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Prophecy Six Blog

Sharing My Unedited Writing Experiences & Life Experiences.

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overthinking

Does a big ego help or hinder writers?

This week’s question is: does a big ego help or hinder writers?

I usually stay neutral with questions like this but today I’m going to choose a side. That side is, I believe it hinders a writer.

Now, to understand this question we need to know what an ego is. According to the grandmaster of search engines, Google describes ego as:

ego

I have a mild ego. One that has enough self-esteem to know I’m worthy of the life I have, and a desire to strive for something better but I don’t think I’m the “greatest” person in the world that can be the only person that can make the world “amazing” and everyone should listen to me. In other words I’m not a narcissistic Cheeto but an average human being.

This average view of myself helps me stay neutral when it comes to judging my writing, and I also don’t raise myself up on a pedestal to preach how great I am to the masses… I think the world has enough of that at the moment. I think having a average ego helps me as a writer because I don’t belittle others striving towards their goals. If anything I’m more willing to help where I can and share my experiences.

There is a downside to having an average ego though…

I, at times, don’t know my worth, which allows others to take advantage of me. Someone with a large ego is more likely to know their worth… maybe even surpass their worth because of their view of their own self-importance. This could help them with getting noticed but can also hinder them with burning bridges.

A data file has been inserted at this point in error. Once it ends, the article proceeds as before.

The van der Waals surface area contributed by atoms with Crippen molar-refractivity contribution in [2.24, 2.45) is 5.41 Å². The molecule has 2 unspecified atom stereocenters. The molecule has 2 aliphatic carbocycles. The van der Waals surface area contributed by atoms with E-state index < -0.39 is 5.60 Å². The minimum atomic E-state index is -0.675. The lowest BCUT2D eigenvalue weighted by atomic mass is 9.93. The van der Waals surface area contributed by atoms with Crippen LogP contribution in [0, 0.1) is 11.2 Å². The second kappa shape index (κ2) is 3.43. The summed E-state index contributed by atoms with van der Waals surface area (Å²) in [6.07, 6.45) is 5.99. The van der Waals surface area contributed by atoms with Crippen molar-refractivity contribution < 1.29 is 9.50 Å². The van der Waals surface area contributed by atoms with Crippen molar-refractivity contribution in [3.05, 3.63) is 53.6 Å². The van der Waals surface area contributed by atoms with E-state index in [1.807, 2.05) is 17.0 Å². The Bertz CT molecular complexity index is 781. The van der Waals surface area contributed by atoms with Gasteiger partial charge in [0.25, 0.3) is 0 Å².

The best authors, in my opinion, are those that are average egos.

They release their worth and they use it to better others. J.K. Rowling – yes, I use her a lot for examples – is the perfect fit for this example. She knows what it is like to be at the bottom of the income ladder. When she became famous for her series she didn’t let that fame go to her head, and instead used the money that she had and influence that she gained to better others around her. You could say the same about Bill Gates. He knows how powerful he is and he is using that power to help others not help himself.

I think someone with a high ego wouldn’t do well within the writing community. Okay, maybe at first… but other time their inflated sense of self-importance and arrogance towards those around them may cause their popularity to fade.

So, as much as a big ego goes it may help a writer in the short term but hinder them in the long term.

What do you think? Do you think a big ego hurts a writer or helps them? Put your answer in the comment section down below, I love hearing your answers. Until next time remember to stay safe, be creative, and as always Toodles! ^.^

What are common traps for aspiring writers?

 

The most common traps for aspiring authors that come to my mind are three things:

  1. If I write it they will come.
  2. Everyone will love my book.
  3. No one will want my book, so what’s the point.

These are the three I’ve faced and the three I believe I’ve gotten past since completing my second book. When you are new to the writing game there is very little guidance and most of the work you have to be willing to do.

If I write it they will come – is such a common trap.

The reason for this is due to most aspiring writers approaching their writing from the wrong angle. You are looking at it from a readers standpoint not a writers stand point. As a reader you found a book on a shelf that you liked and in a sense that author did make it and attracted you to the work. But, new writers don’t see the middle part.

Authors spend just as much time figuring out ways to attract the reader to their book as they do writing it. They didn’t just make the book and wait for people to find it, most authors – at least the successful ones – had a plan to get people to read their books through marketing it or getting out there to show their face at certain events. I am still learning this part and trying to figure out a way to reach the people I know would enjoy my books. Being an author is equal parts marketing to equal parts writing. At least that’s what I have found.

This follows with – everyone will love my book.